“Be prepared” is more than just the Boy Scout and Girl Scout motto. When it comes to internships, jobs, and graduate schools, you want to make sure you are prepared to impress. Here at Career Services, we can help you accomplish that! We can help you to design a business card (because yes, you can have a business card without belonging to a business), tweak your résumé, and create a cover letter. All of these things are vital when applying for jobs or schools, because you want to make yourself official, presentable, and marketable.

Having a business card can be so convenient! We just had our Networking Learning Event on Tuesday the 18th, and we spent a whole block of time discussing how to hand out or ask for business cards because they’re THAT important. Did you know that we will help you to design your own and give you 20 cards for FREE? We want you to feel prepared to present yourself to potential employers or recruiters during those times when carrying around your résumé isn’t exactly convenient. Your business card should be fairly simple, including your name and contact information. Everything else is pretty much optional, but you are free to design them as you please. Don’t know where to start? You can visit the Career Services Office and Teresa Cantrell, our administrative assistant, can show you some example business cards that students have made in the past.

We can also help you with all aspects of your résumé. Whether you’re starting from scratch or you’ve had a few different work or internship experiences, we can point you in the right direction. For those of you who have had some more work experience, we can help you prioritize and showcase the jobs that will look the most appealing to future employers. It’s important to remember that your cumulative résumé (the résumé that has everything you’ve ever done on it) is NOT the one you want to be sending out to each place you’re applying. It’s great that we’re all so well-rounded, but businesses and organizations really just want to see what we have done that makes us qualified to work with them. Here at Career Services, we can help you pick and choose which past work experiences will do you the most good, and we can help you with formatting your résumé, too!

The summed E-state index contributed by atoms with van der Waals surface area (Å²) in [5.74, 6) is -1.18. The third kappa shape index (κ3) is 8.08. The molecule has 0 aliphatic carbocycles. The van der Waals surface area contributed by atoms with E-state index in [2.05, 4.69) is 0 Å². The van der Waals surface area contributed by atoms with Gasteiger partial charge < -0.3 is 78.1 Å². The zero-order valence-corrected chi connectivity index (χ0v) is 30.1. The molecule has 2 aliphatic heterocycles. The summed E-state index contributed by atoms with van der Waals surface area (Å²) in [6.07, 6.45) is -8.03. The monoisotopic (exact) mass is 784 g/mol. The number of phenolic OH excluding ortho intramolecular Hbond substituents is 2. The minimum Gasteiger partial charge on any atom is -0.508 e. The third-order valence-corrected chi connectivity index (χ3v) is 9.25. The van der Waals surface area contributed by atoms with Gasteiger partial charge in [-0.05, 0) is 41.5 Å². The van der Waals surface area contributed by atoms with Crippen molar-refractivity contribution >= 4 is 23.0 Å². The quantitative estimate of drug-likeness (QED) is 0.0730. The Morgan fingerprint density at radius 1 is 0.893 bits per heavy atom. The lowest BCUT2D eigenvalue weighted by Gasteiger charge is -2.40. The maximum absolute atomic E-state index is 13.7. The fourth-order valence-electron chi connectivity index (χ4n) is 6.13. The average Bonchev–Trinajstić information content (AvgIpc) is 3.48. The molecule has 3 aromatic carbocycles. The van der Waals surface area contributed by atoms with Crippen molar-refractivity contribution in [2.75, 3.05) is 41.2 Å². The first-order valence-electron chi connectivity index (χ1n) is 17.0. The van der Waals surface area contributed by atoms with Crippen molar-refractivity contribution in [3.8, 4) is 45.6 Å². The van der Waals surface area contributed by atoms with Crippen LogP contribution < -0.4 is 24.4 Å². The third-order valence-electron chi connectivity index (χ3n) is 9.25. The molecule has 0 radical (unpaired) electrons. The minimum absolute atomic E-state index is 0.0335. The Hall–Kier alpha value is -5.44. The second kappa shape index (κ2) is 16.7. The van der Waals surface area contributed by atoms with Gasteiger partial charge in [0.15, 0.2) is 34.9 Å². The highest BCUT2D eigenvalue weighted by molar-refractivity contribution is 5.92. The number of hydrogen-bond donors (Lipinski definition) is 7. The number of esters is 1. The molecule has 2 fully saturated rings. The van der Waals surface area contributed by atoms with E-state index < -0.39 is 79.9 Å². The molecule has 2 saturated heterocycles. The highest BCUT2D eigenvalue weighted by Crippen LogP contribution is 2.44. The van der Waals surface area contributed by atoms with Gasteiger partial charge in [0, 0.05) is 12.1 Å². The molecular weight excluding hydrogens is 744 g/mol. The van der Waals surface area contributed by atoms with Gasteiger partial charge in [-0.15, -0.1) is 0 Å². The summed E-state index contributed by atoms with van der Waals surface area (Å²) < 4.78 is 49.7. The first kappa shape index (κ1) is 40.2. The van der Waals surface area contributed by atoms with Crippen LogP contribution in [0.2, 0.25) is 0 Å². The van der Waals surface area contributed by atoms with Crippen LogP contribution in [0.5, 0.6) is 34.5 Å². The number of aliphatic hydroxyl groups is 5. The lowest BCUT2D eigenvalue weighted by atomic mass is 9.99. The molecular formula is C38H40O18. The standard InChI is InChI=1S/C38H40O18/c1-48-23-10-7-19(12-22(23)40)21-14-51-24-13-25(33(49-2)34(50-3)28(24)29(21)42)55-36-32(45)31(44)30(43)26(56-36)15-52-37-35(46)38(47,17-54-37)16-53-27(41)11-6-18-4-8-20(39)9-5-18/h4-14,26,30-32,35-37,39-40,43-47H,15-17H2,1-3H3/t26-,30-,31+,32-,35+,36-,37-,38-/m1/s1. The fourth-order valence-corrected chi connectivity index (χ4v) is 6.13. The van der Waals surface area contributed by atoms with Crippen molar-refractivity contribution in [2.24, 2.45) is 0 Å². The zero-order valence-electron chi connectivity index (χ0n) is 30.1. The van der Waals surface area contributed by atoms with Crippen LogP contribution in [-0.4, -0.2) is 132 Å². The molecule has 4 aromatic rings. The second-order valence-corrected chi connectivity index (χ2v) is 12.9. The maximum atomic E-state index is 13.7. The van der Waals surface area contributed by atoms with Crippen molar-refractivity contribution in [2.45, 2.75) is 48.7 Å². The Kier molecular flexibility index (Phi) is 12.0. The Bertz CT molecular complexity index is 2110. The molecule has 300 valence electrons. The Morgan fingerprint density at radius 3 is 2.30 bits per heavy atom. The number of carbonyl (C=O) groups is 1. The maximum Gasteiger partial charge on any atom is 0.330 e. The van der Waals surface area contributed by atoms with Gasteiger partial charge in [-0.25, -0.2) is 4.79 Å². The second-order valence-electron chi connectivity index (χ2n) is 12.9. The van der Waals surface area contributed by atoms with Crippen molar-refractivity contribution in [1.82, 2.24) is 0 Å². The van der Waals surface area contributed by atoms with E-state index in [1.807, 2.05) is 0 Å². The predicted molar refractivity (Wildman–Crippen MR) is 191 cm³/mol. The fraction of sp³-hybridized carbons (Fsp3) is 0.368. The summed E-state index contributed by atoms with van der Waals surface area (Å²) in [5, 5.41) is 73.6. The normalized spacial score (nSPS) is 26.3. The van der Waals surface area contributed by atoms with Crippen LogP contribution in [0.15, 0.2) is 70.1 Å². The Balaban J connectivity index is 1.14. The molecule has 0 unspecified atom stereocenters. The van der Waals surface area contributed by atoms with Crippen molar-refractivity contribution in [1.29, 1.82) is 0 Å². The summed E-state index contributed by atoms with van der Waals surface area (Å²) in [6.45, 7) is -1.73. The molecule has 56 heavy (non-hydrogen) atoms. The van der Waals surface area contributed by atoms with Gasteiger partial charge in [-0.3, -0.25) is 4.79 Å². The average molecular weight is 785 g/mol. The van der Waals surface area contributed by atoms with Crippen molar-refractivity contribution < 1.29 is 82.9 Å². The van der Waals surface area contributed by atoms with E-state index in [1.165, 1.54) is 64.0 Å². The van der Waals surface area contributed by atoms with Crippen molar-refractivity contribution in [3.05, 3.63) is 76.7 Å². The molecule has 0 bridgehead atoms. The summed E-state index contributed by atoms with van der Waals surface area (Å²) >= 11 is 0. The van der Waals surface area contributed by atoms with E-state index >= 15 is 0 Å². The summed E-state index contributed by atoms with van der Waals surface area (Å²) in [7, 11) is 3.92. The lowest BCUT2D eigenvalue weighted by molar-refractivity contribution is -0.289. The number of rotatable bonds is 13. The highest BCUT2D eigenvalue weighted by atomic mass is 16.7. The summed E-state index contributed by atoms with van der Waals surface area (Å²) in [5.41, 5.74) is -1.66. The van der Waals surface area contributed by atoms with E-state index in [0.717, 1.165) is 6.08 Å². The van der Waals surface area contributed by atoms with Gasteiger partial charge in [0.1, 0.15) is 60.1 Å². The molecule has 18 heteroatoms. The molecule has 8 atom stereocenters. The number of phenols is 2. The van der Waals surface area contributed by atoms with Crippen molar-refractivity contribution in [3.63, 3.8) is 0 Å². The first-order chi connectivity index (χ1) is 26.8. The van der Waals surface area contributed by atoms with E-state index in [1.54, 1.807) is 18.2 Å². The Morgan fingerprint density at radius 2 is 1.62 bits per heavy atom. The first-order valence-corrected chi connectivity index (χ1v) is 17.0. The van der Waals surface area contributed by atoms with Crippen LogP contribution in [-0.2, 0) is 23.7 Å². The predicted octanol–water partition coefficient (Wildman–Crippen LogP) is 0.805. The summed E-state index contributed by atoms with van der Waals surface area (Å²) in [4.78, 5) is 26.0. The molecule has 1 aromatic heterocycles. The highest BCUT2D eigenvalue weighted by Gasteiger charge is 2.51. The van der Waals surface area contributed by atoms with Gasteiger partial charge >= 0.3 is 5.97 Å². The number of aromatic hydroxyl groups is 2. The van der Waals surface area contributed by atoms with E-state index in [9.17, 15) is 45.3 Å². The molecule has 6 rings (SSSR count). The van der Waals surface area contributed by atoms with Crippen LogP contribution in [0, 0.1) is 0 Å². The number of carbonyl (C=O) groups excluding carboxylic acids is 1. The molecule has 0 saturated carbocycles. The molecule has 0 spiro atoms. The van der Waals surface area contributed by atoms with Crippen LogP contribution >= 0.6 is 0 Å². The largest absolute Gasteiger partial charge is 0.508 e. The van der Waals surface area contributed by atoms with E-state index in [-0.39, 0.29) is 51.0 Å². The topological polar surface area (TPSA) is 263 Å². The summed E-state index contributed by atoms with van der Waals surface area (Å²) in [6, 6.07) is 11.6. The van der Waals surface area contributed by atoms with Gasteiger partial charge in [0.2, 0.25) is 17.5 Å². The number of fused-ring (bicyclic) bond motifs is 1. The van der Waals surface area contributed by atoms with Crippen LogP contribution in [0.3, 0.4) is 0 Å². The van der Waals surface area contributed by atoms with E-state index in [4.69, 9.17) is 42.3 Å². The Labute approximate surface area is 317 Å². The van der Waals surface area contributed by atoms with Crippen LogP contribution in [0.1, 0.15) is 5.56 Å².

And if you’re not familiar with cover letters, don’t worry, because you’re not alone. I didn’t even really know what a cover letter was until last November (2017)! But I knew that I needed one, so I came to Career Services to pick up a cover letter template to base mine off of, and once I had written out my first draft, I came back to the office to have Wendy Smiseck, our director, help me edit it. Cover letters basically tell companies how you found out about the position they are offering, what makes you qualified, why you’re interested in the position, how you can benefit the company by working there, and that you would like to have a personal interview.

Once you have your business cards, résumé, and cover letter ready to go, you’re pretty much set! We can always help you to edit any of these items at any time if you gain a more relevant work experience, or if you just think you need a change in design. We’ve got you covered so that you can always be prepared.

It’s Good to Know Career Services

By: Samantha Martens

Now that our Job & Internship Fair and Grad School Fair have come and gone, and you know everything you need to know about the Networking Learning Event, it’s time to brush up on your general Career Services knowledge!